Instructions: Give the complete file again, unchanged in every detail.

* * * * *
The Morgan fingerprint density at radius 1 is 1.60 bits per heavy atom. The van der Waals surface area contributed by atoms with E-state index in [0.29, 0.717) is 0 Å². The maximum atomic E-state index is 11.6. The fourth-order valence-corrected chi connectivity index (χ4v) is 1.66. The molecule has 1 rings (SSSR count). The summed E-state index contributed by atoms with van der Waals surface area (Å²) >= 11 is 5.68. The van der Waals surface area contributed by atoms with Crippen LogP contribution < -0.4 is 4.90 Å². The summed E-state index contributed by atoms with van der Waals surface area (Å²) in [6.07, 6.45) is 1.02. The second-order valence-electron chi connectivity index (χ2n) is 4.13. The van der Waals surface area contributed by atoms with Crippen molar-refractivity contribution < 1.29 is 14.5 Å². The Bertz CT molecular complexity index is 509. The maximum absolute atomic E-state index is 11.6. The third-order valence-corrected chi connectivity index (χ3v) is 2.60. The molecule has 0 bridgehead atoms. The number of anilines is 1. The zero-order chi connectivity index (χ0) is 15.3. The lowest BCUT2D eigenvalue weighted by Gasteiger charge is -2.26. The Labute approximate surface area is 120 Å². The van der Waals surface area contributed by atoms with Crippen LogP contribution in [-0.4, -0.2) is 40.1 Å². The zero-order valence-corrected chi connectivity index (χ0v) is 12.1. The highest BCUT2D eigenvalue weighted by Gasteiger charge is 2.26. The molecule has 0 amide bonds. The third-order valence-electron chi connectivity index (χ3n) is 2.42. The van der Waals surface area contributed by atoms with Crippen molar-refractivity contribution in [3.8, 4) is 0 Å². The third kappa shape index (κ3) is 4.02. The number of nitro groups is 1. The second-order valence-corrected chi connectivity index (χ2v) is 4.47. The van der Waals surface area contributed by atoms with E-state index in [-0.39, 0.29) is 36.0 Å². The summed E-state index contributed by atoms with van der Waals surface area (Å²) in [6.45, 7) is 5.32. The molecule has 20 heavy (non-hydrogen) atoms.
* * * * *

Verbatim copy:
The Morgan fingerprint density at radius 1 is 1.60 bits per heavy atom. The van der Waals surface area contributed by atoms with E-state index in [0.29, 0.717) is 0 Å². The maximum atomic E-state index is 11.6. The fourth-order valence-corrected chi connectivity index (χ4v) is 1.66. The molecule has 1 rings (SSSR count). The summed E-state index contributed by atoms with van der Waals surface area (Å²) >= 11 is 5.68. The van der Waals surface area contributed by atoms with Crippen LogP contribution < -0.4 is 4.90 Å². The summed E-state index contributed by atoms with van der Waals surface area (Å²) in [6.07, 6.45) is 1.02. The second-order valence-electron chi connectivity index (χ2n) is 4.13. The van der Waals surface area contributed by atoms with Crippen molar-refractivity contribution < 1.29 is 14.5 Å². The Bertz CT molecular complexity index is 509. The maximum absolute atomic E-state index is 11.6. The third-order valence-corrected chi connectivity index (χ3v) is 2.60. The molecule has 0 bridgehead atoms. The number of anilines is 1. The zero-order chi connectivity index (χ0) is 15.3. The lowest BCUT2D eigenvalue weighted by Gasteiger charge is -2.26. The Labute approximate surface area is 120 Å². The van der Waals surface area contributed by atoms with Crippen LogP contribution in [-0.4, -0.2) is 40.1 Å². The zero-order valence-corrected chi connectivity index (χ0v) is 12.1. The highest BCUT2D eigenvalue weighted by Gasteiger charge is 2.26. The molecule has 0 amide bonds. The third-order valence-electron chi connectivity index (χ3n) is 2.42. The van der Waals surface area contributed by atoms with Crippen molar-refractivity contribution in [3.8, 4) is 0 Å². The third kappa shape index (κ3) is 4.02. The number of nitro groups is 1. The second-order valence-corrected chi connectivity index (χ2v) is 4.47. The van der Waals surface area contributed by atoms with E-state index in [-0.39, 0.29) is 36.0 Å². The summed E-state index contributed by atoms with van der Waals surface area (Å²) in [6.45, 7) is 5.32. The molecule has 20 heavy (non-hydrogen) atoms.